Monday, January 25, 2016

Struggling to Write?

If you’re feeling like none of the words you write seem quite right, the meeting-your-daily-word-count roll from NaNoWriMo disappeared along with the Christmas tree, and your motivation just took a vacation (probably to somewhere warm), I’d like to welcome you to the club. Ever since I’ve gotten back from the winter holidays, I’ve been feeling completely unenthusiastic about the “writing” part of writing. Which, for me, is really quite scary.

It’s been a struggle to keep the pen moving across the page, and I wanted to share a few exercises that I’ve been doing to keep myself from shoving my black notebook in a corner and leaving it there until springtime or inspiration hits, whichever comes first.

I’ve come up with a few tactics that keep me from going insane while also making sure I’m still writing and creating.

(By the way, I apologize in advance for the tacky section headers, but I’m feeling a tad sentimental about them.)

Step Away From the Novel

After fighting tooth and nail to try and make headway in my current project, I decided to take a break. I’m going back to it; I believe too much in the story to leave it in a drawer and never see it again. But I need a break from that world and those characters, and rather than try to ignore that, I’m accepting it and taking the break I desperately need.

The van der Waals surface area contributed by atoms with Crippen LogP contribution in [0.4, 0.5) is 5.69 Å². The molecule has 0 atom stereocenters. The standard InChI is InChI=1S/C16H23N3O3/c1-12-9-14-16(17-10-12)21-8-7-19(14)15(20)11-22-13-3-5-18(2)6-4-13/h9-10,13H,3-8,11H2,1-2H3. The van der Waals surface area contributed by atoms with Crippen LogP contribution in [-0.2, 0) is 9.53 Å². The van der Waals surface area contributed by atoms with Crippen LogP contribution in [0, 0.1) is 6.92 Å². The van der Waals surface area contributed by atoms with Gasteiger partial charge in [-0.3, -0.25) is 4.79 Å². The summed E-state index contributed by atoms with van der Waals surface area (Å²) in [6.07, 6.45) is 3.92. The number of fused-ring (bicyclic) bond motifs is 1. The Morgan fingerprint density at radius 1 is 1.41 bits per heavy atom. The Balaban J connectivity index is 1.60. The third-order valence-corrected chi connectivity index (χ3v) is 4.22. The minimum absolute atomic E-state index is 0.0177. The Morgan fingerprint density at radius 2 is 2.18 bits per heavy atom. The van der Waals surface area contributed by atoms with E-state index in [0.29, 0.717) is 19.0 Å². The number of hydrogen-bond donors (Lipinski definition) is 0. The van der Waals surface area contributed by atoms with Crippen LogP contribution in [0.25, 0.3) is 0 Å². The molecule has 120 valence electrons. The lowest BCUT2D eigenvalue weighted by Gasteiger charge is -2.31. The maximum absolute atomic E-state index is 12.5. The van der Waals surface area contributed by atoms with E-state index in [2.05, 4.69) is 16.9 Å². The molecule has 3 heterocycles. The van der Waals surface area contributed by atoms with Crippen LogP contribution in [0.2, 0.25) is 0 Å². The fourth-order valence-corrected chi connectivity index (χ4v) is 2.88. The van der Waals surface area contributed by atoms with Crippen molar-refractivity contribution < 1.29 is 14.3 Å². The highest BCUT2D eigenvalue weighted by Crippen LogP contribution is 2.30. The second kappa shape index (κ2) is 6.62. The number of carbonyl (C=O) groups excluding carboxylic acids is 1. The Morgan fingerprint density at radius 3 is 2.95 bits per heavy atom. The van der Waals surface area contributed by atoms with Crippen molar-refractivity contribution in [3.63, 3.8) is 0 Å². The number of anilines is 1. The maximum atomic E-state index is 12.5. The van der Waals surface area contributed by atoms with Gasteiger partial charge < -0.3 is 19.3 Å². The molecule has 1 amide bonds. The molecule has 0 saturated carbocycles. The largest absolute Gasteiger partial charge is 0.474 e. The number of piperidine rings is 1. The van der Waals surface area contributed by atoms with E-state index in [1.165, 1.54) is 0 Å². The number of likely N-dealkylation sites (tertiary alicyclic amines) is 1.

I Won’t Need An Envelope

I’ve been writing letters. Letters to friends and to acquaintances; letters to my favorite authors (they usually end up as how-could-you rants) and to my least favorite characters (usually end with me saying that they should have ended up dead). Really, I’m writing letters to anyone and everyone.

I’m not planning on sending these letters. They’re exercises for me. I find that it’s easy to talk to people through letters that I know they are never going to read. I tell the “recipients” stories about what happened while I was going for a walk or searching for that new release at Barnes and Noble. I make up scenarios where I’m being attacked my zombies or accidentally ran into Hermione Granger at Starbucks.

The letters don’t take long to write and they’re loads of fun.

Who Turned Off the Lights?

I’ve been playing around with blackout poetry. Doesn’t sound familiar? Blackout poetry is really quite simple. You take a page out of a book or a newspaper article and cross off all the words except the ones that make up your poem (personally, I love to pretend I’m artistic and draw over the words I’m not using rather than cross them off).

Working within the words on the page can seem somewhat restrictive, but I find that it makes me stretch my imagination.

Hopefully you picked up an idea or two to try. Happy writing!

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